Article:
Terry Beasley can barely get out of bed. He keeps an ice pack on his head and a cloth over his eyes to keep out the light. The excruciating headaches never go away.
Beasley, a star receiver at Auburn University, spent three years in the NFL playing for the San Francisco 49ers. He’s one of thousands of retired pro players who will soon benefit from a multi-million dollar concussion settlement with the NFL.
As research has expanded, links have been found between blows to the head football players sustain and several degenerative brain diseases.
The money will finally be distributed to players after the Supreme Court announced this week that it will not hear an appeal of the case.
Players had sued the league, claiming the NFL hid the risks of brain injury. The settlement could award up to $5 million each to players who retired before July 7, 2014.
For Beasley, 66, and his wife, Marlene, the money can’t come soon enough.
“It’s going to help us buy the medicines he needs, get the physical help he needs from remodeling our house to make it handicap accessible to having someone with him 24 hours a day,” Marlene said.
She met her husband when he was in the hospital and she was working as a psychiatric nurse. Eventually, she stopped working to care for him.
“My job is Terry 24 hours a day,” Marlene said.
While in the NFL, Beasley went up against some of the most formidable players, including Dick Butkus. His style of play put him in the perfect position to take “numerous bad hits,” according to Marlene.
Beasley suffered more than 40 concussions over his career, and is on more than 10 medications. He’s essentially confined to his bed and has short seizures every day.
“He has trouble speaking,” said Marlene, who spoke with CNNMoney in Beasley’s stead. “Terry gets injections for the pain, but it never goes away. He sleeps for a couple hours when he can until the pain gets so bad that it wakes him up.”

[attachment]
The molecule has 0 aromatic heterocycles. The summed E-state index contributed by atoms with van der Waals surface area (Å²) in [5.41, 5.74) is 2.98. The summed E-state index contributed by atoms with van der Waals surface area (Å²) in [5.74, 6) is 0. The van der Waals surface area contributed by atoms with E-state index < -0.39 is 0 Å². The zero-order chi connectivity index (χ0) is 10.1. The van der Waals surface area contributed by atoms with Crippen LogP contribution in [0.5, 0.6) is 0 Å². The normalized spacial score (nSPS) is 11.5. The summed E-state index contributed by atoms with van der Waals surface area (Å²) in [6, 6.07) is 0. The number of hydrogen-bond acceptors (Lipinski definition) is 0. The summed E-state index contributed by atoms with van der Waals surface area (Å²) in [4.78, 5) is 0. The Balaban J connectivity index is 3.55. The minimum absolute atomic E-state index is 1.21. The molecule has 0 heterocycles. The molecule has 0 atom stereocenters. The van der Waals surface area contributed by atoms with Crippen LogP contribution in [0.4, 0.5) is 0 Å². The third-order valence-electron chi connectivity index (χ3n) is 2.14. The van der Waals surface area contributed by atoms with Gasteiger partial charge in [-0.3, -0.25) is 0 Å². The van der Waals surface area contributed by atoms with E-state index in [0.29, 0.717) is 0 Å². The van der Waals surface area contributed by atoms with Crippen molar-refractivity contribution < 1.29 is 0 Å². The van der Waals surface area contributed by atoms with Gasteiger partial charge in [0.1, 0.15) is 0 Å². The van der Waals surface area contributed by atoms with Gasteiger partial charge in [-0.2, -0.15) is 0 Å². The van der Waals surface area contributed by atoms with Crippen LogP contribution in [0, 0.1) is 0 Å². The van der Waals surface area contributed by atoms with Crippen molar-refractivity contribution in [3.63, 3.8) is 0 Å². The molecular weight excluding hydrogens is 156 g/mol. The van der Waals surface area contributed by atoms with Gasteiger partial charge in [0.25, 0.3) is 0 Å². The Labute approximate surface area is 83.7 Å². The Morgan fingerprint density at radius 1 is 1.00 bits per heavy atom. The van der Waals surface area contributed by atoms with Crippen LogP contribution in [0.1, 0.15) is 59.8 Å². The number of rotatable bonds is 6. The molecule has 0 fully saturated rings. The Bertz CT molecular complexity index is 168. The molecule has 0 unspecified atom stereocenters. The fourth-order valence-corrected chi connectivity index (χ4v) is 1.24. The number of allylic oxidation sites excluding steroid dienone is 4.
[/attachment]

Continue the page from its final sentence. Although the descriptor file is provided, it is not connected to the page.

The settlement money should start rolling out in the spring of 2017. Over 11,000 former players have already preregistered for the benefits, which will be distributed based on the severity of the player’s brain disease, their age and the number of seasons they spent in the league.
Players can get up to $5 million if they are diagnosed with the degenerative brain disease ALS, also known as Lou Gehrig’s disease.
Relatives of any former players who died with CTE, which has been found in athletes who suffer repeated blows to the head and can only be diagnosed in an autopsy, may receive $4 million.
Players with Parkinson’s disease and Alzheimer’s will be awarded value of $3.5 million.
A neurocognitive impairment such as moderate dementia can mean an award of $3 million for players while an impairment like early dementia is worth $1.5 million.
Despite the severity of his condition, Beasley won’t get the maximum award because his NFL career lasted for only three years.
Beasley used to tell his wife that he’d do it all over again if given the chance. Now he tells her he would give up football if he could go back.
“I want people to know football is not just a game — these men are putting their lives on the line every time they get on the field,” Marlene said. “The symptoms will follow them for the rest of their lives.”
Former players still have a few weeks to apply for the settlement and can get more information about it at www.nflconcussionsettlement.com.